Not every community in Kansas is dealing with wide-spread flu levels. The Kingman Community Hospital says it's dealing with a below average number of cases. The emergency room is empty.
"You know the the flu season here has been pretty mild," said Dr. Robert Ullom. "I think in the hospital here we've had one confirmed in January, two confirmed cases in December and over at our clinic across the street here we've had three cases so far in January."
They're well aware that's a big difference from what is happening in Wichita.
"We've heard that the hospitals in Wichita are going on diversion," said Ullom.
Doctors and administrators in Kingman aren't quite sure why their emergency room beds are remaining empty, though they can make a few educated guesses.
To start with they've really pushed vaccinations.
"The hospital offers free vaccinations to all it's employees," said Ullom. "Again, we've been pretty aggressive about offering vaccinations to all our patients at the clinic."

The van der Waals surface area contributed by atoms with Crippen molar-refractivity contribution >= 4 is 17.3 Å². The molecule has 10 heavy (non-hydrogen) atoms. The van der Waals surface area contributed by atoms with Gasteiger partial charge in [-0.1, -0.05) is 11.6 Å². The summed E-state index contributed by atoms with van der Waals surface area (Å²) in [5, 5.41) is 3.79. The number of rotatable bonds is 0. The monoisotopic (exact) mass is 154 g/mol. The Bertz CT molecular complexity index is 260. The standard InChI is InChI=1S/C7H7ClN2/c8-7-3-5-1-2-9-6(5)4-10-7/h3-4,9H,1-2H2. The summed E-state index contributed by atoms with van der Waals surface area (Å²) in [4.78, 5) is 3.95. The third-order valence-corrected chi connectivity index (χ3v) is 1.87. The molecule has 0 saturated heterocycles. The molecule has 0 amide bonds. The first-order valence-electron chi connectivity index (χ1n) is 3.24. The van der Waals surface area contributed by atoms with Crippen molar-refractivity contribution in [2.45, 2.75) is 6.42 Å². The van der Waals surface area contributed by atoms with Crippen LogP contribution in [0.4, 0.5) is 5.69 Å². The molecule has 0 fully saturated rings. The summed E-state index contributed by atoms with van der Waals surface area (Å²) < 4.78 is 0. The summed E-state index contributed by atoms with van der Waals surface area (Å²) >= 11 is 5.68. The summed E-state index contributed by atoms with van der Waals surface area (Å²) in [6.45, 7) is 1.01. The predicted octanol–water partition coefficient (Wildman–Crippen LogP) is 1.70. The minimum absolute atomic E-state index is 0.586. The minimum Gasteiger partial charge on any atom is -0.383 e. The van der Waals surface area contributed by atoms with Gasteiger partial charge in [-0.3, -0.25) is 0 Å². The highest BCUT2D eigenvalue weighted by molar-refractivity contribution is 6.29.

Plus, it's all about location, location, location.
"We're a more rural area so people aren't as packed in as they are in Wichita."
And because they want to keep exam rooms and the emergency room as empty as they can in Kingman, they're doing everything they can to keep the flu out.
"We're all more aware of, again, just trying to use good hygiene, washing hands more frequently, using the hand sanitizer between patients," said Ullom.
And they're ready, just in case a patient with flu symptoms comes in. Signs direct them straight to the emergency room so they won't accidentally infect anyone else.
Health officials say the flu tends to go in waves. Right now Wichita is getting the worst of the flu season. Next month it could be Kingman or some other city that's not been hit yet.